The Original, three wise monkeys can be traced back into 17th century carvings found in Japan. They represent – See no evil (Mizaru), Hear no evil (Kikazaru) and Say no evil (Iwazaru). Mahatma Gandhi, the leader of Indian Independence movement, also had a small statue of these three monkeys and now we find its use in many places across the world.
In my view, the “evil” word must have been explicitly added later on, as the original Japanese version – “Mizaru, Kikazaru & Iwazaru”, literally means – Don’t See, Don’t Hear & Don’t Speak. See, Hear and Say are the three ways we interface with our outside world. They are also the sources for our Paradigms. As a child, we are always told – “Look at that”, “Look at him”, “Listen to me”, “Speak properly”. And we are forced to live outside-in. By the time we grow up, we have already been programed to take in everything that we see on the TV, that what we hear on the Radio and then we go and talk about it to everyone that we know. As these become our predominant thoughts, we get similar experiences in our life.
The significance of the 3 monkeys is basically to convey the message – “Do not live outside-in”. The 5 physical senses – see, smell, hear, taste and touch are basically to give us (the spiritual beings) the physical experience and not the other way round.
Similar to the three monkeys, that represent – see no evil, hear no evil and speak no evil; the fourth monkey represents – Think no evil.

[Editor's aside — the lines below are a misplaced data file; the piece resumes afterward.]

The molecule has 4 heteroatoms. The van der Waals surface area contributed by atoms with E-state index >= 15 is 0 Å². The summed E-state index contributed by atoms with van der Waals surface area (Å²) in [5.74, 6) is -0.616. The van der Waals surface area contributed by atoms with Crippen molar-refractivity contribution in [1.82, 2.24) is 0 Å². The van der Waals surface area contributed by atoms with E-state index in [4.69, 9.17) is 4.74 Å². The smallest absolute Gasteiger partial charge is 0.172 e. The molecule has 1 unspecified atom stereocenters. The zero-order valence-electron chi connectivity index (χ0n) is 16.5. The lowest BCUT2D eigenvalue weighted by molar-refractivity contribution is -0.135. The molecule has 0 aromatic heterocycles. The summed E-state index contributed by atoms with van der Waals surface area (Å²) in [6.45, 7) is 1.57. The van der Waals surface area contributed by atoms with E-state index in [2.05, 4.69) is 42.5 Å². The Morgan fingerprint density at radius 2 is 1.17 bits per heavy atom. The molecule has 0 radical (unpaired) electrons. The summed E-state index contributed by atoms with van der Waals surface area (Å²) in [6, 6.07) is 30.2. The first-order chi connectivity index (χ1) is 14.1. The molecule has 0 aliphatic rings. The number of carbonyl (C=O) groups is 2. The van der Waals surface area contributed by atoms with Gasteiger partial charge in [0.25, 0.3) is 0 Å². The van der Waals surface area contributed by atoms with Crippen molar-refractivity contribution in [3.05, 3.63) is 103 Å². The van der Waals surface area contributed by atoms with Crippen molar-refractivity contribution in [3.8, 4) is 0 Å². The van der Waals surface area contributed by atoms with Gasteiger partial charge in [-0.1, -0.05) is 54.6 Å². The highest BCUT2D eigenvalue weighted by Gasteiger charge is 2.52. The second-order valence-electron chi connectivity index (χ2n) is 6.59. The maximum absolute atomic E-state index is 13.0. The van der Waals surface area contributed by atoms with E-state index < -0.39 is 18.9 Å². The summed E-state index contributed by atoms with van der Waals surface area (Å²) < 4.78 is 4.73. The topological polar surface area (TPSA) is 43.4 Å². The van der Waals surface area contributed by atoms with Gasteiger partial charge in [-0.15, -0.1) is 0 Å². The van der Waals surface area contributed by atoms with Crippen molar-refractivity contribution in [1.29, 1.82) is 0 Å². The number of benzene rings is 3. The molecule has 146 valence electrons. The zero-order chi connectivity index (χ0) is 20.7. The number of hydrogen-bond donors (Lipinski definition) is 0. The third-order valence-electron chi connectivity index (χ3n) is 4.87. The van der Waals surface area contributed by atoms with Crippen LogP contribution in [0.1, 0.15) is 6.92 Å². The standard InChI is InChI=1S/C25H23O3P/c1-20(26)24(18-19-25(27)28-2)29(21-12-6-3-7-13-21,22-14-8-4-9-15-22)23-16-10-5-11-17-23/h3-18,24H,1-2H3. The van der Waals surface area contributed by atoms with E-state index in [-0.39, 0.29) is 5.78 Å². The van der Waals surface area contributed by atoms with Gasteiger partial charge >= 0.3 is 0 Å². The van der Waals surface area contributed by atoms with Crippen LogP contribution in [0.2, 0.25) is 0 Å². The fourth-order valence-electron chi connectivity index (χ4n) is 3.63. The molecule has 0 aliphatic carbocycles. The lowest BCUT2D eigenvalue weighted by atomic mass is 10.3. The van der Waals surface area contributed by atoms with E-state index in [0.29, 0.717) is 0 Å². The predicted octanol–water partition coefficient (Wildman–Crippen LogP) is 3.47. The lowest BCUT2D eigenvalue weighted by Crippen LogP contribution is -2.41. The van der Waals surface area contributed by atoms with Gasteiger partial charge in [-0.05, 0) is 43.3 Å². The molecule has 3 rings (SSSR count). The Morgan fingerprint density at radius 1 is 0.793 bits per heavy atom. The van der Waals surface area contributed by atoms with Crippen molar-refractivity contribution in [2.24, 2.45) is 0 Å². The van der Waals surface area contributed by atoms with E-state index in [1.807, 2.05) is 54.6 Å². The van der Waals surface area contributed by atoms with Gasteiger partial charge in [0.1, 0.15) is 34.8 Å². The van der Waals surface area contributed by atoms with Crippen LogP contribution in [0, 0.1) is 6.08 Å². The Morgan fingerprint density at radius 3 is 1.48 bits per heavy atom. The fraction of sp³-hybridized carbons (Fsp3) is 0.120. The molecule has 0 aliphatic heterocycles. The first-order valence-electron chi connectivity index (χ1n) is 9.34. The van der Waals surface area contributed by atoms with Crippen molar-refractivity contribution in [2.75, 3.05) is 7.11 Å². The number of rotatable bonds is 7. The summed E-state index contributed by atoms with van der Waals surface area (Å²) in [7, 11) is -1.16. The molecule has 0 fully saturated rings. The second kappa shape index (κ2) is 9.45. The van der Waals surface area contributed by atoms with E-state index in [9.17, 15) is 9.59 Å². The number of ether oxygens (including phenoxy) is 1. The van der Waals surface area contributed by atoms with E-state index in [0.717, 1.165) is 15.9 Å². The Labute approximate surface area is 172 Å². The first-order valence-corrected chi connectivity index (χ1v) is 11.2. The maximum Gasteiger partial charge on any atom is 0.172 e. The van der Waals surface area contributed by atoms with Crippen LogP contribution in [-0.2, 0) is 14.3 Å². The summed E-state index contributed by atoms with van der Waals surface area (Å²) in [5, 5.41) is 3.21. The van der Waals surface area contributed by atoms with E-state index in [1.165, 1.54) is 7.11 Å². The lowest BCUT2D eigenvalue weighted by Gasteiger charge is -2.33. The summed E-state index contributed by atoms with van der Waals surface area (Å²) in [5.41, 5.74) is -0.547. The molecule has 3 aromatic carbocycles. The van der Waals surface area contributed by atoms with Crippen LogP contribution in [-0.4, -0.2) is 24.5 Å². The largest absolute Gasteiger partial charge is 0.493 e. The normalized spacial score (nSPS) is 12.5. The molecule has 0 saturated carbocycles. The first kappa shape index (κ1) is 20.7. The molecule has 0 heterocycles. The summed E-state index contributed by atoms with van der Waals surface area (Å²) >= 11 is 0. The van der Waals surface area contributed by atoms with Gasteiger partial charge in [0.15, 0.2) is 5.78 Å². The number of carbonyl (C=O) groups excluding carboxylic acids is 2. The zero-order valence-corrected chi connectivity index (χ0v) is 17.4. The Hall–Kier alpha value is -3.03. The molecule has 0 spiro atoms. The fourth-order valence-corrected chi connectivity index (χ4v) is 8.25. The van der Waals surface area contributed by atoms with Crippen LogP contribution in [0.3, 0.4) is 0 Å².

Thinking is a function of mind. And Mind is merely a tool that we (the spiritual beings) should use only when required. Unfortunately, our mind is working all the time, even without we knowing about it. It is generating thoughts based on what we see or hear and it makes us speak on the same topics. All these 4 monkeys that live within each one of us, just compel us to believe in the outside world more than the inner power that we posses.
Realise that we are spiritual beings and we have a body and we have a mind. We are here to experience the physical world and our mind is a tool that we can use to generate the experience we want. On such realisation, all the monkeys will remove their hands and see the beauty, hear the music and sing songs – and life would be wonderful as it should be.
The Four Wise Monkeys
|The four monkeys of right behaviour are depicted here in this traditional mantle piece. The monkeys depict from left to right;
The 3 monkeys to the right together embody the proverbial principle to;
“see no evil, hear no evil, speak no evil”
When we look at the origins of the 4 wise monkeys, they originate from 17th century Japan. Each of the monkeys have names. They are (from left to right);